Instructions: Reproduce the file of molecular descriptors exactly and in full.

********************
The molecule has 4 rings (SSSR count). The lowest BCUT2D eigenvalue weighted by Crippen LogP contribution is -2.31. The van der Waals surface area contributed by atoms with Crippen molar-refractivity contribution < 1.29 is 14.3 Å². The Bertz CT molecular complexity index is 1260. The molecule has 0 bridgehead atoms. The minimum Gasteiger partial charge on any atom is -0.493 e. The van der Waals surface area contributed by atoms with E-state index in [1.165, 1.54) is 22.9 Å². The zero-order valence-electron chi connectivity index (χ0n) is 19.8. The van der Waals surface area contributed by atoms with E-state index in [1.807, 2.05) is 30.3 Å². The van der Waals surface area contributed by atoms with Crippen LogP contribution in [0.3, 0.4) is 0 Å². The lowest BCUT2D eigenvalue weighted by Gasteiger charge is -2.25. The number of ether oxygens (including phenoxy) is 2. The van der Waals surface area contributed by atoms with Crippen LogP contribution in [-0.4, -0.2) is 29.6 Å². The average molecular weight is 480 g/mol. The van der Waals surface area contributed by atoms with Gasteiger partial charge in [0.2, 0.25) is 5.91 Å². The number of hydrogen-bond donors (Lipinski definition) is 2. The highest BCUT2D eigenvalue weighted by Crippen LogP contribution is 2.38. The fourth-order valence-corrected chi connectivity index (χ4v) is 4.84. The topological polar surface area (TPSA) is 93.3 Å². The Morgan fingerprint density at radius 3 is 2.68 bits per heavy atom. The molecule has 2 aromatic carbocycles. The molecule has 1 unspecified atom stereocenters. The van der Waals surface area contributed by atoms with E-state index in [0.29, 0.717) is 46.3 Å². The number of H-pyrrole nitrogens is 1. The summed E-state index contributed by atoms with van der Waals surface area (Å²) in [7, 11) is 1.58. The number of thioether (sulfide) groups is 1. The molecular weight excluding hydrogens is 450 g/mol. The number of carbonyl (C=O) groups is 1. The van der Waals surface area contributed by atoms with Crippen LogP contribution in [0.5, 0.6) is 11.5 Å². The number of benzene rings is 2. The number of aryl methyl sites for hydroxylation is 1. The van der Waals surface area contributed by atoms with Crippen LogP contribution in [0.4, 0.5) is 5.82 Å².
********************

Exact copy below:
The molecule has 4 rings (SSSR count). The lowest BCUT2D eigenvalue weighted by Crippen LogP contribution is -2.31. The van der Waals surface area contributed by atoms with Crippen molar-refractivity contribution < 1.29 is 14.3 Å². The Bertz CT molecular complexity index is 1260. The molecule has 0 bridgehead atoms. The minimum Gasteiger partial charge on any atom is -0.493 e. The van der Waals surface area contributed by atoms with E-state index in [1.165, 1.54) is 22.9 Å². The zero-order valence-electron chi connectivity index (χ0n) is 19.8. The van der Waals surface area contributed by atoms with E-state index in [1.807, 2.05) is 30.3 Å². The van der Waals surface area contributed by atoms with Crippen LogP contribution in [0.3, 0.4) is 0 Å². The lowest BCUT2D eigenvalue weighted by Gasteiger charge is -2.25. The number of ether oxygens (including phenoxy) is 2. The van der Waals surface area contributed by atoms with Crippen LogP contribution in [-0.4, -0.2) is 29.6 Å². The average molecular weight is 480 g/mol. The van der Waals surface area contributed by atoms with Gasteiger partial charge in [0.2, 0.25) is 5.91 Å². The number of hydrogen-bond donors (Lipinski definition) is 2. The highest BCUT2D eigenvalue weighted by Crippen LogP contribution is 2.38. The fourth-order valence-corrected chi connectivity index (χ4v) is 4.84. The topological polar surface area (TPSA) is 93.3 Å². The Morgan fingerprint density at radius 3 is 2.68 bits per heavy atom. The molecule has 2 aromatic carbocycles. The molecule has 1 unspecified atom stereocenters. The van der Waals surface area contributed by atoms with E-state index in [0.29, 0.717) is 46.3 Å². The number of H-pyrrole nitrogens is 1. The summed E-state index contributed by atoms with van der Waals surface area (Å²) in [7, 11) is 1.58. The number of thioether (sulfide) groups is 1. The molecular weight excluding hydrogens is 450 g/mol. The number of carbonyl (C=O) groups is 1. The van der Waals surface area contributed by atoms with Crippen LogP contribution in [0.5, 0.6) is 11.5 Å². The number of benzene rings is 2. The number of aryl methyl sites for hydroxylation is 1. The van der Waals surface area contributed by atoms with Crippen LogP contribution in [0.4, 0.5) is 5.82 Å².